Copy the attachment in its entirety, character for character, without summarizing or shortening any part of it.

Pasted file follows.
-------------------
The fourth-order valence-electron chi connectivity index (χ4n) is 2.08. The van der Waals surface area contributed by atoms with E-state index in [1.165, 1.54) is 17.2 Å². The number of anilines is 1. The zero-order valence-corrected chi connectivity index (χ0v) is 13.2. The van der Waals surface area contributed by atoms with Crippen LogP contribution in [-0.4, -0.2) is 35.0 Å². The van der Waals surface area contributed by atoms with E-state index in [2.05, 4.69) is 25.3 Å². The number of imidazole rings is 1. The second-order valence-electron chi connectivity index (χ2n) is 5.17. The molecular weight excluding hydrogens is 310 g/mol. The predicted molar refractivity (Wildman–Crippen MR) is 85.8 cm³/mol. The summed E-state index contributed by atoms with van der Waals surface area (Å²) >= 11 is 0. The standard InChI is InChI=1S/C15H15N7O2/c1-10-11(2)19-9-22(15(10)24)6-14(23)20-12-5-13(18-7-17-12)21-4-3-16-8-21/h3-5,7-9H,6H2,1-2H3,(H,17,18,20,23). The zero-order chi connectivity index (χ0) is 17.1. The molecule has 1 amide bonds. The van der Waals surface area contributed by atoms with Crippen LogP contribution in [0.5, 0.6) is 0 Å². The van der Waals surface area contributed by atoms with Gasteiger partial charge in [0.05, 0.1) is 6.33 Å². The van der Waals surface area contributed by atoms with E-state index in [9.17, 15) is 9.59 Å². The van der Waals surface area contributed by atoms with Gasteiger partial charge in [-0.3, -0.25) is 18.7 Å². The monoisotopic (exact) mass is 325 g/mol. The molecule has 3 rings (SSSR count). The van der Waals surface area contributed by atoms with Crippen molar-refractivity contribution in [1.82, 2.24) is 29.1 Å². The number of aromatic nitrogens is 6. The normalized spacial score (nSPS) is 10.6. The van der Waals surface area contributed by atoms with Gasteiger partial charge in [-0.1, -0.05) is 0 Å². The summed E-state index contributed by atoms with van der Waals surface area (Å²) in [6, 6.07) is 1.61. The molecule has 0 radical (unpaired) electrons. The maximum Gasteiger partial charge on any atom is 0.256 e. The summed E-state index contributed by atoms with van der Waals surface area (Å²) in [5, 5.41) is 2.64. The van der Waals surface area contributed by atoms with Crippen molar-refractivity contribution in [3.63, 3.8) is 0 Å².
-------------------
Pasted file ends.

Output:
The fourth-order valence-electron chi connectivity index (χ4n) is 2.08. The van der Waals surface area contributed by atoms with E-state index in [1.165, 1.54) is 17.2 Å². The number of anilines is 1. The zero-order valence-corrected chi connectivity index (χ0v) is 13.2. The van der Waals surface area contributed by atoms with Crippen LogP contribution in [-0.4, -0.2) is 35.0 Å². The van der Waals surface area contributed by atoms with E-state index in [2.05, 4.69) is 25.3 Å². The number of imidazole rings is 1. The second-order valence-electron chi connectivity index (χ2n) is 5.17. The molecular weight excluding hydrogens is 310 g/mol. The predicted molar refractivity (Wildman–Crippen MR) is 85.8 cm³/mol. The summed E-state index contributed by atoms with van der Waals surface area (Å²) >= 11 is 0. The standard InChI is InChI=1S/C15H15N7O2/c1-10-11(2)19-9-22(15(10)24)6-14(23)20-12-5-13(18-7-17-12)21-4-3-16-8-21/h3-5,7-9H,6H2,1-2H3,(H,17,18,20,23). The zero-order chi connectivity index (χ0) is 17.1. The molecule has 1 amide bonds. The van der Waals surface area contributed by atoms with Crippen LogP contribution in [0.5, 0.6) is 0 Å². The van der Waals surface area contributed by atoms with Gasteiger partial charge in [0.05, 0.1) is 6.33 Å². The van der Waals surface area contributed by atoms with E-state index in [9.17, 15) is 9.59 Å². The van der Waals surface area contributed by atoms with Gasteiger partial charge in [-0.3, -0.25) is 18.7 Å². The monoisotopic (exact) mass is 325 g/mol. The molecule has 3 rings (SSSR count). The van der Waals surface area contributed by atoms with Crippen molar-refractivity contribution in [1.82, 2.24) is 29.1 Å². The number of aromatic nitrogens is 6. The normalized spacial score (nSPS) is 10.6. The van der Waals surface area contributed by atoms with Gasteiger partial charge in [-0.1, -0.05) is 0 Å². The summed E-state index contributed by atoms with van der Waals surface area (Å²) in [6, 6.07) is 1.61. The molecule has 0 radical (unpaired) electrons. The maximum Gasteiger partial charge on any atom is 0.256 e. The summed E-state index contributed by atoms with van der Waals surface area (Å²) in [5, 5.41) is 2.64. The van der Waals surface area contributed by atoms with Crippen molar-refractivity contribution in [3.63, 3.8) is 0 Å².